This weeks #socialmedia tweetchat topic: The Next Big Thing is So Last Year #sm49

When: Tuesday, March 2nd / Noon Eastern
Hashtags: #socialmedia, #sm49
Topic: The Next Big Thing is So Last Year

    In the 49th edition of this popular and long-running chat series, Greg Verdino of Powered and Crayon fame,will be tackling on of his favorite topics and biggest business bugaboos — marketers’ exuberant (and often irrational) obsession with the next big thing, the flavor of the month, the latest but not-necessarily-greatest shiny object. We’ll plan to cover riff on three key questions:

    • Why are marketers so obsessed with the next big thing even though so many turn out to be next big busts?
    • How do you balance the benefits of strategic innovation with the risks of constantly chasing shiny objects?
    • What’s the one social media “old thing” most marketers still get wrong?

    Posted via web from marcmeyer’s posterous

    so you think all social media relationships work?

    so there’s this “social media” guy. he’s very influential or seemingly so and everyone seems to know him and like him. except me. i don’t like him, but i have a legitimate reason. i asked him to do something for me and he agreed to do it, but getting him to lift a finger was very difficult. i was getting rock star attitude coupled with “i’m really busy” bullshit.

    i pressed him to get off his ass and he pushed back.

    i apologized (1) since i was asking him to do something for me. i apologized (2) some more and blamed it on crossed wires when communicating. it never got any better. i got more rock star attitude.

    i apologized (3) one more time and not only did it not get better, but the project was a complete bust because he decided to just suck at it. he mailed his effort in. nevertheless, after all was said and done, i thanked him and apologized once more via twitter(4) and even via email (5)

    since then, i’ve continued to try and reach out to him casually from time to time to see indirectly if all has been forgiven or forgotten, and have been acknowledged zero times; and thus, have come to realize that with some people it is just not meant to be. i’m sure he’s a great person and by all intents and purposes, he appears to be and if he got to know me, he’d learn that i’m not so bad either-but i guess neither one of us will ever find out.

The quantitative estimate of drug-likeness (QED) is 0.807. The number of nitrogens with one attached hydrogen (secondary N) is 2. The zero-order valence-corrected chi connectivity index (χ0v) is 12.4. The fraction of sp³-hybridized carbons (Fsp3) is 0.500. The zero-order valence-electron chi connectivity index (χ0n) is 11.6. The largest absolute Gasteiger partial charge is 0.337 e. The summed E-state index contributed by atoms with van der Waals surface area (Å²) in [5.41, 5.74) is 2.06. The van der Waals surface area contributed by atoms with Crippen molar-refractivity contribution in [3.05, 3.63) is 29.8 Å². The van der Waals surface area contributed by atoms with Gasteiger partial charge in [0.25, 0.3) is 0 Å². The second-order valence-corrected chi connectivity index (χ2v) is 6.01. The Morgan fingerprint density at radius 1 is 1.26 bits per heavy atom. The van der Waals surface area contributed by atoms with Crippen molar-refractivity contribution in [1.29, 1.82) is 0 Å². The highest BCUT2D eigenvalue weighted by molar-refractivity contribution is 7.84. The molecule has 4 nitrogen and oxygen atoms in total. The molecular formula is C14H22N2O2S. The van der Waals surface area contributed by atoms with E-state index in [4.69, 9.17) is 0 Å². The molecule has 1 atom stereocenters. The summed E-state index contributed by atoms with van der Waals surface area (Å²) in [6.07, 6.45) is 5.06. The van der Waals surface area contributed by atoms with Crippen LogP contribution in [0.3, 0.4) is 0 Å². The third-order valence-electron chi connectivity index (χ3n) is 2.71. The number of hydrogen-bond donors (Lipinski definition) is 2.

you see, not every social media connection or relationship results in this beautiful harmonious situation. some of them suck and some just don’t work.

    at the end of the day, we’re still square pegs running around with round holes…

    Is your reputation based on popularity?

    Last week I wrote about how I was rethinking the whole influencer thing and I wanted to explain what I meant. Actually what I meant can be explained in the title of this post, but I’ll expound just a bit more.

    Because of the nature of today’s media and how it is packaged and produced, there has never been a larger premium placed on popularity. Unfortunately, because of that, authority loses out. So what happens? Reputations  are rooted in results  that emanate from the right media channels, total number of views, high follower numbers, saying the right thing at the right time, or  just not being vetted properly.

    For example, someone that we should look to for trust, authority, leadership, knowledge and guidance, might lose out to someone like this…

    Thus you and I may be putting value on something that may be a “Knock-Off”.  You know what a knock off is? The $10 item that looks like the real $500 one. No one knows the difference, unless you start to really “look”.

    So how does one build a solid reputation in the social media world? How do you become a trusted source of information, a treasured resource, a valuable asset?  Maybe you can answer the question if we pull the term social media off the board. Pick any industry you want. Take the media out of the equation. How do you assign trust, leadership and knowledge?

    How is it assigned to you?

    You build it over time. It’s cultivated over time. It’s earned. Don’t treat your online relationships as commodities and don’t base the relationship you create on arbitrary numbers. And don’t let it define how you are perceived. You wouldn’t do it offline, so why do it online? If you want to be a difference maker in social media, it first starts with making a difference; and not with having more followers, friends and fans.